good job breaking up all the clay and mixing the organic 
matter into the soil. 

If you do use a tiller, go over the area afterwards and 
carefully remove all roots or stems. The more you can catch 
now, the less weed problem you will have later. Use a rake 
to help find any other roots or stones, then throw at least 
three inches of organic matter over the entire surface. 
Nothing improves a garden's soil faster and better then 
homegrown compost. I also add some peat moss, organic 
fertilizer, and even some shredded leaves. It's much easier 
to add them now--so don't stint. 


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When you are all done spreading everything on the ground, 
rototill the whole garden again and rake it smooth. 

Rototilling works very well if you have just had soil 
brought in, or you are in a newer home with a good layer of 
loose topsoil. For older yards, hand digging is probably the 
better way to go. One advantage is that you can find all the 
rocks and roots intact, and dispose of them as you go along; 
another is that tillers only dig down at the most six inches. 
Perennials will grow faster and better if they are given more
leg room. 

Begin at one end of the garden and dig a trench about 12 
inches deep. Put all the dirt either in a wheelbarrow or I 
use an old wading pool the kids have outgrown. Add some 
organic matter to the bottom of the trench and then move 
over and dig another furrow next to the first one. 

This time throw all the dirt into the first trench mixing it 
with compost and other amendments as you move it from one 
strip to the other. In this manner, work all the way across 
your garden. When you get to the last trench retrieve the 
soil from the original furrow, rake the garden smooth, and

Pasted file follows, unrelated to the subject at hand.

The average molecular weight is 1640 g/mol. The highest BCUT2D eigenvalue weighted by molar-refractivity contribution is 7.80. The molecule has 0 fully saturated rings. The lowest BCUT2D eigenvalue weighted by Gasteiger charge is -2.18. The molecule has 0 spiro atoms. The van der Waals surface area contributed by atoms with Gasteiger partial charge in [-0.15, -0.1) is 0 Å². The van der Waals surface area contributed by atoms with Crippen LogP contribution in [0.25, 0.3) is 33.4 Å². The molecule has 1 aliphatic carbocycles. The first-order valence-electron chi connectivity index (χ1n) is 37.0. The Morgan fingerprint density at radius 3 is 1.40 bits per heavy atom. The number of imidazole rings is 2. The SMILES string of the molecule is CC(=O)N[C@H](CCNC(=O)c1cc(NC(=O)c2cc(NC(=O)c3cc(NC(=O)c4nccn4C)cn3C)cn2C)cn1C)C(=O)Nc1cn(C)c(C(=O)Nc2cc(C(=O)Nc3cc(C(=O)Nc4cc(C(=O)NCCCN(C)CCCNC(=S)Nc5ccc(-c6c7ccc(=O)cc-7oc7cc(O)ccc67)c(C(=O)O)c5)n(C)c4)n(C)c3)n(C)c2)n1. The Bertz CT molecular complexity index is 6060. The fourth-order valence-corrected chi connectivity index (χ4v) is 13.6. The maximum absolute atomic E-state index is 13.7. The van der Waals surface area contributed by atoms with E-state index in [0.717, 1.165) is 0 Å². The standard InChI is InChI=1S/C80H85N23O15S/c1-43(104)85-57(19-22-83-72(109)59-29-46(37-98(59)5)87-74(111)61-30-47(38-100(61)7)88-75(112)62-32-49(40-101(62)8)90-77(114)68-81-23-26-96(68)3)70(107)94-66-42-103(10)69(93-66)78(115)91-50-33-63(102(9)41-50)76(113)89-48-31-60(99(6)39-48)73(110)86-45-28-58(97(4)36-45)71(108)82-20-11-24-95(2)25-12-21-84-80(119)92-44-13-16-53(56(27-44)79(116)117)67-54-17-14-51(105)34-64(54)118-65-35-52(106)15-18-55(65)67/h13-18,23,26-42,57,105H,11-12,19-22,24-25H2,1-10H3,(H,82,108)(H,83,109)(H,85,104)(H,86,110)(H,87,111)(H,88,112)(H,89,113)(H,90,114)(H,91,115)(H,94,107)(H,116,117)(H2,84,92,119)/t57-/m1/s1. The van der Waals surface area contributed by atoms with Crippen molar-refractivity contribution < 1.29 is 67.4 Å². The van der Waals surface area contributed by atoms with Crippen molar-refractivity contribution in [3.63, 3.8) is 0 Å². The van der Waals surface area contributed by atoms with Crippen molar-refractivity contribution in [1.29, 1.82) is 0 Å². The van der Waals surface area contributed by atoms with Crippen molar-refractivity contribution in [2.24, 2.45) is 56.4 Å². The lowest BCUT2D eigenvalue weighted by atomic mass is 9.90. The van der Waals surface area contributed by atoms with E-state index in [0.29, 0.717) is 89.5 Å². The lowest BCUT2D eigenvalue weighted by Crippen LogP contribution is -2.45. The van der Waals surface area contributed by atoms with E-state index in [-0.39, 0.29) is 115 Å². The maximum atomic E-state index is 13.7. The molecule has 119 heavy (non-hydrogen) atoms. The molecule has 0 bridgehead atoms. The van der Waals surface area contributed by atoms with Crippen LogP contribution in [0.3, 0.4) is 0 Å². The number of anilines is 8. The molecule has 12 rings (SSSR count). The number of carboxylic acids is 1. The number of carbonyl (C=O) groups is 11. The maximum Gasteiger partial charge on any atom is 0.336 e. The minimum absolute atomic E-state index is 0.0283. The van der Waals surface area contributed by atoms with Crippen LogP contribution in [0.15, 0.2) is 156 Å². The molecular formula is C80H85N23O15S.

you are ready to plant. 


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If you don't want to go to the trouble of rototilling or 
hand digging a new garden, there are two easier ways. The 
first is to make a raised bed. Remove all the sod first and 
then use landscape timbers or rocks to create short walls 
which can be filled with loose soil for planting. The only 
prohibitive part is finding better soil to fill the raised 

The other way is for the patient gardener that has relative-
ly good soil at the start. Mark the outline of your new 
garden and then spread 12 layers of newspaper over the 
entire area. Hold the newspaper down with rocks so it 
doesn't move around and then get all the compost you can get 
your hands on and cover every inch of newspaper. Three 
inches of compost is good--but more is even better. If you 
can't find that much compost you can go half and half with 
top soil or even manure. 

All you have to do after that is wait. Next season you 
should have a garden that's friable and ready to be planted. 
In the meantime, go to the library and check out my favorite
gardening book 'The Perennial Garden', by Jeff and Marilyn 
Cox. It has everything you need to know about gardening and 
you can enjoy the beautiful photos while you are waiting for 
nature to do the work for you.